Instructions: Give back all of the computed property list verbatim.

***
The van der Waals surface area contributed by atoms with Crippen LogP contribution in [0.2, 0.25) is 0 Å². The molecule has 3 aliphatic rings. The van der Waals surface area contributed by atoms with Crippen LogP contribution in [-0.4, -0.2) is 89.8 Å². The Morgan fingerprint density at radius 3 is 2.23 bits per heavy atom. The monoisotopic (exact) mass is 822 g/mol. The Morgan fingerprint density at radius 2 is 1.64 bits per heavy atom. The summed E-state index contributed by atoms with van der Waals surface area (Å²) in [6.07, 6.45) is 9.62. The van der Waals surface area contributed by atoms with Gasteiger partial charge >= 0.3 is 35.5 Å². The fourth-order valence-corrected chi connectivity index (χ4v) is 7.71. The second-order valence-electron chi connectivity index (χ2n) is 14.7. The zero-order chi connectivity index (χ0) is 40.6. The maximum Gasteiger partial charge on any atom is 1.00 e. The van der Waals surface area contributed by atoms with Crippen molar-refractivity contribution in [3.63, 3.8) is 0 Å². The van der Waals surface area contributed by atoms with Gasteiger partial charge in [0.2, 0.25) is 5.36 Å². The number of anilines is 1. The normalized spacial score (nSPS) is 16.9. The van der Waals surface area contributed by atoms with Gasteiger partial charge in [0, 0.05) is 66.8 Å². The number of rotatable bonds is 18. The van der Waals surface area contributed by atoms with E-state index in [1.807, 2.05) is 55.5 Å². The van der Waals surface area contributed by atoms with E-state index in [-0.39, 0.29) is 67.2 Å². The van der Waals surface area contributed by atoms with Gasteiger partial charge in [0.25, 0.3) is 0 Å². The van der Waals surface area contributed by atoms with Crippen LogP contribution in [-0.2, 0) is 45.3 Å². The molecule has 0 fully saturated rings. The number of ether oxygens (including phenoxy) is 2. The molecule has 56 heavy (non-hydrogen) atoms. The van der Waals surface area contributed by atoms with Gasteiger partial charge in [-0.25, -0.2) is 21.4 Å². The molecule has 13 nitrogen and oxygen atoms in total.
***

The van der Waals surface area contributed by atoms with Crippen LogP contribution in [0.2, 0.25) is 0 Å². The molecule has 3 aliphatic rings. The van der Waals surface area contributed by atoms with Crippen LogP contribution in [-0.4, -0.2) is 89.8 Å². The Morgan fingerprint density at radius 3 is 2.23 bits per heavy atom. The monoisotopic (exact) mass is 822 g/mol. The Morgan fingerprint density at radius 2 is 1.64 bits per heavy atom. The summed E-state index contributed by atoms with van der Waals surface area (Å²) in [6.07, 6.45) is 9.62. The van der Waals surface area contributed by atoms with Gasteiger partial charge >= 0.3 is 35.5 Å². The fourth-order valence-corrected chi connectivity index (χ4v) is 7.71. The second-order valence-electron chi connectivity index (χ2n) is 14.7. The zero-order chi connectivity index (χ0) is 40.6. The maximum Gasteiger partial charge on any atom is 1.00 e. The van der Waals surface area contributed by atoms with Crippen molar-refractivity contribution in [3.63, 3.8) is 0 Å². The van der Waals surface area contributed by atoms with Gasteiger partial charge in [0.2, 0.25) is 5.36 Å². The number of anilines is 1. The normalized spacial score (nSPS) is 16.9. The van der Waals surface area contributed by atoms with Gasteiger partial charge in [0, 0.05) is 66.8 Å². The number of rotatable bonds is 18. The van der Waals surface area contributed by atoms with E-state index in [1.807, 2.05) is 55.5 Å². The van der Waals surface area contributed by atoms with E-state index in [-0.39, 0.29) is 67.2 Å². The van der Waals surface area contributed by atoms with Gasteiger partial charge in [0.25, 0.3) is 0 Å². The van der Waals surface area contributed by atoms with Crippen LogP contribution in [-0.2, 0) is 45.3 Å². The molecule has 0 fully saturated rings. The number of ether oxygens (including phenoxy) is 2. The molecule has 56 heavy (non-hydrogen) atoms. The van der Waals surface area contributed by atoms with Gasteiger partial charge in [-0.25, -0.2) is 21.4 Å². The molecule has 13 nitrogen and oxygen atoms in total.